*Where we met and were Just Good Friends


Please come visit me at my personal blog, Beta Dad, where I post funnier stuff than this, as well as hella-cute pictures and videos, and sometimes epic DIY projects.

I also write for the group blogs DadCentric and Aiming Low.

18 comments:

jacksofbuxton said...

Amy Chua was interviewed this morning on my side of the pond on BBC Radio 4.As BD points out,once you got to the nitty gritty of her argument it isn't really that controversial at all.However,an article entitled "We do things slightly differently in China" isn't going to set pulses racing.

Here's the interview

Kalei's Best Friend said...

Being born here in the states as were my parents and one maternal gp, Chua's idea of western parenting is wrong... I consider myself a western parent and I did not push my kids, NOT because I lived in fear that their self esteem would be in the toilet, I didn';t push them because I didn't want to come off like the typical off the boat parent.. I saw what it did to my Japanese friends.. Back in the 60's they were told not to associate w/anyone outside of their race after school, don't date outside of their race, etc... Well, would u believe I perused a reunion book and saw the ones who were told no to outside races, were now married to haoles??? That makes me laugh till i pee in my pants...
I thought my kids could make their decision if they wanted to play an instrument.. My mom didn't push me cuz her father forced her to learn to play the violin... to this day, she doesn't remember anything great about it... The violin is one of the hardest to master and she never had the heart to achieve it...I also saw kids who weren't happy because they were pushed, so do u think I would do that to mine?? NO WAY JOSE....My kids have turned out fine... One graduated top 10% from UCLA and the other from UCSD, the other one is at our local JC, still trying to figure out wth he wants to do...which, echoes what my other friends' sons are doing as well.

Genie of the Shell said...

The effectiveness of different parenting styles is largely context-based. For example, what works best in a dangerous, poor neighborhood hardly resembles what works best in an affluent, safe environment to raise the most successful and healthy (physically, mentally, emotionally) adult. Also, variations in the temperaments of individual children and parents determines how well certain techniques will work and how much good or harm will come from them.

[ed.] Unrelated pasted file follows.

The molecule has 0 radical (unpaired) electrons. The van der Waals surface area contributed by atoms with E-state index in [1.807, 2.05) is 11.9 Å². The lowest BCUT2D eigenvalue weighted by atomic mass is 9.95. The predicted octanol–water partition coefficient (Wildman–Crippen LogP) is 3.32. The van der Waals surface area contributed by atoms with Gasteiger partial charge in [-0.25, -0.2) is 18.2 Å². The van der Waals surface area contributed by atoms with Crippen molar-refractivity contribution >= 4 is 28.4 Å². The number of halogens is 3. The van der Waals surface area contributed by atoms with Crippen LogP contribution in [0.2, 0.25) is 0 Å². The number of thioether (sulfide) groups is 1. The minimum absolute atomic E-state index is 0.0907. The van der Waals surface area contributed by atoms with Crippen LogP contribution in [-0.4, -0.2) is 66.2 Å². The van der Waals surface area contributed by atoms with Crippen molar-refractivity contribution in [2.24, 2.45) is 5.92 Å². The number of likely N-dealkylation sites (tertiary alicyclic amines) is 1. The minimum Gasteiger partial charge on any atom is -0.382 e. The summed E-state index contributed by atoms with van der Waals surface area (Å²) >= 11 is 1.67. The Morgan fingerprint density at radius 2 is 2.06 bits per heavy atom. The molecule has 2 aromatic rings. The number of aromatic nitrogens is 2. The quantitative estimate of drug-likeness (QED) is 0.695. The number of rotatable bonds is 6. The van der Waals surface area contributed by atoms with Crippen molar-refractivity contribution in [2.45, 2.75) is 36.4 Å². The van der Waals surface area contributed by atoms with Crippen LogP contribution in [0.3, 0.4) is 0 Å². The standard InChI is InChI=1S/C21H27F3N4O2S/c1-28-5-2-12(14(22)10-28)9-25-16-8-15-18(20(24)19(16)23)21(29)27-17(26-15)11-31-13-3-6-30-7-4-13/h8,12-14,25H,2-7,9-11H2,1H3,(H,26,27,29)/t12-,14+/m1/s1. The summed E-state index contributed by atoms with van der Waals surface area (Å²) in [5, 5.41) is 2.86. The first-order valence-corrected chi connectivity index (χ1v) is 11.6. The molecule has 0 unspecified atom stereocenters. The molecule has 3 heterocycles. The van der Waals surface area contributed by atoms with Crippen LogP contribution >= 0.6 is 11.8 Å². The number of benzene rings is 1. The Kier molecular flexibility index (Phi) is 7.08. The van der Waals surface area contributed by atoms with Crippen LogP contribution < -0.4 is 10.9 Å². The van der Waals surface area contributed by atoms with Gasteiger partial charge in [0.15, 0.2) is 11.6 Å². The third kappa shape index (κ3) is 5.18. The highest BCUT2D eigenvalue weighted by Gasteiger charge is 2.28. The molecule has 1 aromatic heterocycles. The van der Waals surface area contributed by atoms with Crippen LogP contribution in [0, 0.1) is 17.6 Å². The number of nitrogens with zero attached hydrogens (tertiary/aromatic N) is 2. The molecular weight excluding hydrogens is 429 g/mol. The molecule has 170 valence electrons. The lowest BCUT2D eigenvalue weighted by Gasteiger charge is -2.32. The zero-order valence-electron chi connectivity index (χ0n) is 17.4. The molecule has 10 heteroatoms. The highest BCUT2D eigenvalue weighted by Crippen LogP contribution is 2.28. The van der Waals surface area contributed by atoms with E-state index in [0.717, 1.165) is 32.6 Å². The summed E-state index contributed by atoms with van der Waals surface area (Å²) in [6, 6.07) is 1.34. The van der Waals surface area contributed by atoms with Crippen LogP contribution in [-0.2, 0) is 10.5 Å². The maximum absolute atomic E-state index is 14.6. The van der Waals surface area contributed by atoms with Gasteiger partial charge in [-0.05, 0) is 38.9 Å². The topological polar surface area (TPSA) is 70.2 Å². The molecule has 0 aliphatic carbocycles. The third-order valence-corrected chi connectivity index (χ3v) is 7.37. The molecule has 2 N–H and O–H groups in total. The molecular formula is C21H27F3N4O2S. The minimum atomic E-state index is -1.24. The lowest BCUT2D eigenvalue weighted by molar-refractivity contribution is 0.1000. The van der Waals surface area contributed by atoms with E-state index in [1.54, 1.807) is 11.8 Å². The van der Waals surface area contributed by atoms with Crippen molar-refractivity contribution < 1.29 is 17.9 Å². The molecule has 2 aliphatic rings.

I always want to know more about context before making a judgment about the "right" kind of parenting. I think it's foolish to suggest that any one way of raising children is always the best. If that's what Chua was doing, then I'm automatically skeptical. But although her parenting methods sound completely inappropriate to my family and culture, I'd give her the benefit of the doubt that they may work better for another family.

And, of course, I don't think that laissez-faire parenting and draconian parenting are the only two options!

Nicole said...

Well said.

I think it's relevant to note that parenting, even though we are very much insulated nuclear groups here in America, happens in the community as well. What we do with our children in terms of pushing them in school, bestowing affection, building up or protecting their self-images, are largely what our parent peers are doing as well. For that reason our children share a home life vocabulary with their peers that is a way for them to understand their places in the world and to build bridges to communication with each other.

I'm trying to get at the fact that Tiger Parenting, where you're the only tiger in the jungle, might not be as effective.

Wolf Pascoe said...

About the Chua contratemps, I have little to add. But about Free to Be You and Me, I have this story:
back in those days, a friends's son, who was eight, played with dolls. His parents wanted to let him know that was perfectly all right, and bought him the Marlo Thomas album. They played him the song about the little boy who played with dolls. When the boy heard the song, which said how okay it was for boys to play with dolls, he threw the dolls out.

So much for our ability to control kids' attitudes.

Homemaker Man said...

Prohibited from dating in college? I love that. Your wife just screwed things up pretty badly for my kids.

Beta Dad said...

@jacks--Thanks for the link. She had similar interviews in the States where she dialed back the rhetoric quite a bit.

@KBF--Great story! I guess it shows that you don't need to coerce your kids into being successful.

@Genie--That's a great point about the context of the parenting. And of course, you have identified one of the main flaws of what seems to be Chua's argument based on the WSJ article--the good ol' false dichotomy.

@Nicole--That's a good point. I think that's why my wife and I can't even consider bringing up our kids the way she was brought up. It's one thing if everybody's doing it; but it just doesn't feel right if it goes against the mainstream culture to such a great extent.

@Wolf--That's a great story! I remember getting the Free To Be record and being pretty much nonplussed.

Kurt said...

A good reflective post. Well done.

I'm totally going to ignore it though and go the "Asian porn is awesome" route with this comment.

Amiright? Up Top!

Important safety tip: Tiger Mother is TOTALLY different from Mother Tiger. (*applies Bactine©*)

Beta Dad said...

@Homemaker Man--no dating in college OR grad school. That'll teach 'em.

@Kurt--*Fistbump*

Jane said...